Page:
Seeing Is Believing!

February 1995

This link will demonstrate the power of the Internet about as well as anything.

The cover story of the February 13, 1995 TIME magazine is called "Secrets of the Stone Age". It offers "An exclusive look at the magical cave paintings that shed new life on early humans." The following Internet site will give you a front row view of four paintings (2/19/95).

This site has been on the Internet for three weeks prior to the TIME magazine article. If this is your first visit, prepare yourself for a stunning visual treat. But first, just a little background information for you.

The following text gives a good explanation of what to expect at this link. Equally interesting, is what to expect from the Internet. I wish I could credit the source for the text below, but it is unknown. However, it represents the best of what the Internet has to offer and a perspective that can be appreciated by all who are now online.

Read on, and enjoy!

Jon Hazen
Salem, Oregon

This link is from the French Ministry of Culture's homepage, which leads to text (in French) and four images -- and what hopefully will become even more images and online text -- about the recent Combe d'Arc (Arde`che) prehistoric cave art discovery: caves larger and perhaps more beautiful than those at Lascaux.

There are two things remarkable to me about this resource. First, of course, is that it describes what may become one of the more significant discoveries in all art history. But in addition, and even more interesting perhaps to people here, thanks to networking's wonders it has been only a month since the cave paintings were found and suddenly everyone in the online world can read about and even see them.

Compare this time lag -- a month -- to the time it has taken for us to gain access to the Dead Sea Scrolls. Compare it to the notorious timelags on the publication of national bibliographies historically: these too might be sped up now, like everything else which takes advantage of the nets. This is not, of course, to ignore the non-technical aspects of the publication process, which were notorious in the case of the Scrolls. Nor is it to minimize the dangers of too-rapid publication. But, a month!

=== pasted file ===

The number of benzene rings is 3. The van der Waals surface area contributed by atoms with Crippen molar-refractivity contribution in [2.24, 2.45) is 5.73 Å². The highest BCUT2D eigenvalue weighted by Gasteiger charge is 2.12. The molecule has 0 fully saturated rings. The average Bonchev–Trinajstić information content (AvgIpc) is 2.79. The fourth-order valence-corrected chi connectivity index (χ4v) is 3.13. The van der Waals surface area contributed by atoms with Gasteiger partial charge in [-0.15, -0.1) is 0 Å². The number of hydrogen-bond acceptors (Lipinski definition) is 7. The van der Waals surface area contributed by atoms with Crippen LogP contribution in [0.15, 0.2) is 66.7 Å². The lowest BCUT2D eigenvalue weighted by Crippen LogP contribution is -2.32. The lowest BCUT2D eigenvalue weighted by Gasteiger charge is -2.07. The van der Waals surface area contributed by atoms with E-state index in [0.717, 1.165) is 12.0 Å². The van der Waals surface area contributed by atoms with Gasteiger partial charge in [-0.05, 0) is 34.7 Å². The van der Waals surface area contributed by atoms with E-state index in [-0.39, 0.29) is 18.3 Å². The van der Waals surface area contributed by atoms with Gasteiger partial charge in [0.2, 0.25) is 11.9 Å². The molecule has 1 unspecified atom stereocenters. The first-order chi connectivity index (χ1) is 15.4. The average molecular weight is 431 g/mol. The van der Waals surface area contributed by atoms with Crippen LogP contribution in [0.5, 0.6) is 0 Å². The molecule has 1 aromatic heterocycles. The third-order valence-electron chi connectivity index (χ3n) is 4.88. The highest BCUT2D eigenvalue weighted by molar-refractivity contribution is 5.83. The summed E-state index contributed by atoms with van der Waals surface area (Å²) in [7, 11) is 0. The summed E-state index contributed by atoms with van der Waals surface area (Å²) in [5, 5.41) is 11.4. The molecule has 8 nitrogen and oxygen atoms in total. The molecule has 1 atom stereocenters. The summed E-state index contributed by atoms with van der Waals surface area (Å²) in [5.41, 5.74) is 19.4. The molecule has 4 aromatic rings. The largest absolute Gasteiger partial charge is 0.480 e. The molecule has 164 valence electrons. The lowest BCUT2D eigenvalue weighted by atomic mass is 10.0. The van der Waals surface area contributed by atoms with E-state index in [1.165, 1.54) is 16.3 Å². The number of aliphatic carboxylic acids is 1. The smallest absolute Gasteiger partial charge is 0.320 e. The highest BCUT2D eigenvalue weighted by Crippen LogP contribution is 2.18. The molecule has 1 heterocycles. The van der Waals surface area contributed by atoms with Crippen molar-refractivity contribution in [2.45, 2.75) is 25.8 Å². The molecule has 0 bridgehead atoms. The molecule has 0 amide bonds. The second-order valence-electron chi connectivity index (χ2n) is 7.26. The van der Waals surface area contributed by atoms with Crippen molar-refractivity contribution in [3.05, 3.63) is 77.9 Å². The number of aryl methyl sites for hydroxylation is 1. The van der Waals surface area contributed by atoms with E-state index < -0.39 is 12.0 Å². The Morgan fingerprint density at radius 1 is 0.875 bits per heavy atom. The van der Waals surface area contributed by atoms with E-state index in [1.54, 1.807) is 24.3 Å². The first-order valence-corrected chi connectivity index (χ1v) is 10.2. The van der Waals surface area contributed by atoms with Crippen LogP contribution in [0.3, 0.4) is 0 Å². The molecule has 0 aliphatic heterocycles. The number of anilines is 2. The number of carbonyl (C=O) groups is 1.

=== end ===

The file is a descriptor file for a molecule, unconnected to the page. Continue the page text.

The caves were found in December 1994, the French Minister of Culture announced the discovery January 17, 1995 the images and text appeared online on January 24, 1995. The homepage appears to have been assembled by Michel Bottin, and it was announced by Bruno Mannoni, both of the Ministry. If you don't yet have Mosaic, or its NetScape / NetCruiser / etc. incarnations, lynx will get you at least to the text. But you really should see the images online -- not Kodansha quality yet, but one can feel that coming -- to appreciate the full significance of the event.


Publisher's Note - October 20, 2000: The photos at this link no longer include the original images published in 1995 when the text above was written. I remember the original collection of wonderful high resolution color images of bison and horses and more. I wish they would put them all online for everyone to examine, dream, and be inspired. Maybe now there's a book with these images. For those with a special interest, maybe someone will let me know if one has been published **.

** There is indeed a very fine, profusely illustrated book called "Dawn of Art: The Chauvet Cave -- The Oldest Known Paintings in the World." It was written by the discoverers of the cave, Jean-Marie Chauvet, Eliette Brunel Deschamps and Christian Hillaire. It was originally published in French in 1995, just months after the discovery. The English translation was published in 1996 by Harry N. Abrams, Inc. of New York. The ISBN is 0-8109-3232-6

-- Tim Bogar (Thanks, Tim. -editor)

-Jon Hazen, editor/publisher

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